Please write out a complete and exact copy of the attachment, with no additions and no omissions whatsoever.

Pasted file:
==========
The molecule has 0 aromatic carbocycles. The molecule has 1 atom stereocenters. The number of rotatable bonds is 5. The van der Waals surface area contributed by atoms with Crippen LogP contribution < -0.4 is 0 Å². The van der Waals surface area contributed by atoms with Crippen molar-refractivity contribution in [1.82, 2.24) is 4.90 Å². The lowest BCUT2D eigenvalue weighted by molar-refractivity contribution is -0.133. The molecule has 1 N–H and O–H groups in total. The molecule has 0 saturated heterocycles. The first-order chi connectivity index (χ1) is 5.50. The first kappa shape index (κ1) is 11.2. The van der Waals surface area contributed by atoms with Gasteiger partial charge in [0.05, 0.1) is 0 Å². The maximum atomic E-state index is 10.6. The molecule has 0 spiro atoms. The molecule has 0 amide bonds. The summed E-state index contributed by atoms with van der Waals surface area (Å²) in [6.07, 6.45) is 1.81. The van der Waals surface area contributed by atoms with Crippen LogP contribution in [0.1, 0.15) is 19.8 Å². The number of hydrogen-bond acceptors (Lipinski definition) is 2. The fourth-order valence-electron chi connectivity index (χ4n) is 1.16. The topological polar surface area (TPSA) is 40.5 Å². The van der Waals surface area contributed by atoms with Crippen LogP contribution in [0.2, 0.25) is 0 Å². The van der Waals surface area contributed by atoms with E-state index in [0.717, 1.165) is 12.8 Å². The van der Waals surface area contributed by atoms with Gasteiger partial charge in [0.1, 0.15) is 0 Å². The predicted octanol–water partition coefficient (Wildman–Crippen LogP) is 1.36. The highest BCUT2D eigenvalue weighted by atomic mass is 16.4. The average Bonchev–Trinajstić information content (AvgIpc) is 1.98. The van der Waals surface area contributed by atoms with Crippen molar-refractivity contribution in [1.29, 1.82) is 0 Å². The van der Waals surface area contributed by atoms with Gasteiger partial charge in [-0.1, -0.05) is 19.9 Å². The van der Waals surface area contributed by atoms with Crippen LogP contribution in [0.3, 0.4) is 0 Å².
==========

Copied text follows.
The molecule has 0 aromatic carbocycles. The molecule has 1 atom stereocenters. The number of rotatable bonds is 5. The van der Waals surface area contributed by atoms with Crippen LogP contribution < -0.4 is 0 Å². The van der Waals surface area contributed by atoms with Crippen molar-refractivity contribution in [1.82, 2.24) is 4.90 Å². The lowest BCUT2D eigenvalue weighted by molar-refractivity contribution is -0.133. The molecule has 1 N–H and O–H groups in total. The molecule has 0 saturated heterocycles. The first-order chi connectivity index (χ1) is 5.50. The first kappa shape index (κ1) is 11.2. The van der Waals surface area contributed by atoms with Gasteiger partial charge in [0.05, 0.1) is 0 Å². The maximum atomic E-state index is 10.6. The molecule has 0 spiro atoms. The molecule has 0 amide bonds. The summed E-state index contributed by atoms with van der Waals surface area (Å²) in [6.07, 6.45) is 1.81. The van der Waals surface area contributed by atoms with Crippen LogP contribution in [0.1, 0.15) is 19.8 Å². The number of hydrogen-bond acceptors (Lipinski definition) is 2. The fourth-order valence-electron chi connectivity index (χ4n) is 1.16. The topological polar surface area (TPSA) is 40.5 Å². The van der Waals surface area contributed by atoms with Crippen LogP contribution in [0.2, 0.25) is 0 Å². The van der Waals surface area contributed by atoms with E-state index in [0.717, 1.165) is 12.8 Å². The van der Waals surface area contributed by atoms with Gasteiger partial charge in [0.1, 0.15) is 0 Å². The predicted octanol–water partition coefficient (Wildman–Crippen LogP) is 1.36. The highest BCUT2D eigenvalue weighted by atomic mass is 16.4. The average Bonchev–Trinajstić information content (AvgIpc) is 1.98. The van der Waals surface area contributed by atoms with Crippen molar-refractivity contribution in [1.29, 1.82) is 0 Å². The van der Waals surface area contributed by atoms with Gasteiger partial charge in [-0.1, -0.05) is 19.9 Å². The van der Waals surface area contributed by atoms with Crippen LogP contribution in [0.3, 0.4) is 0 Å².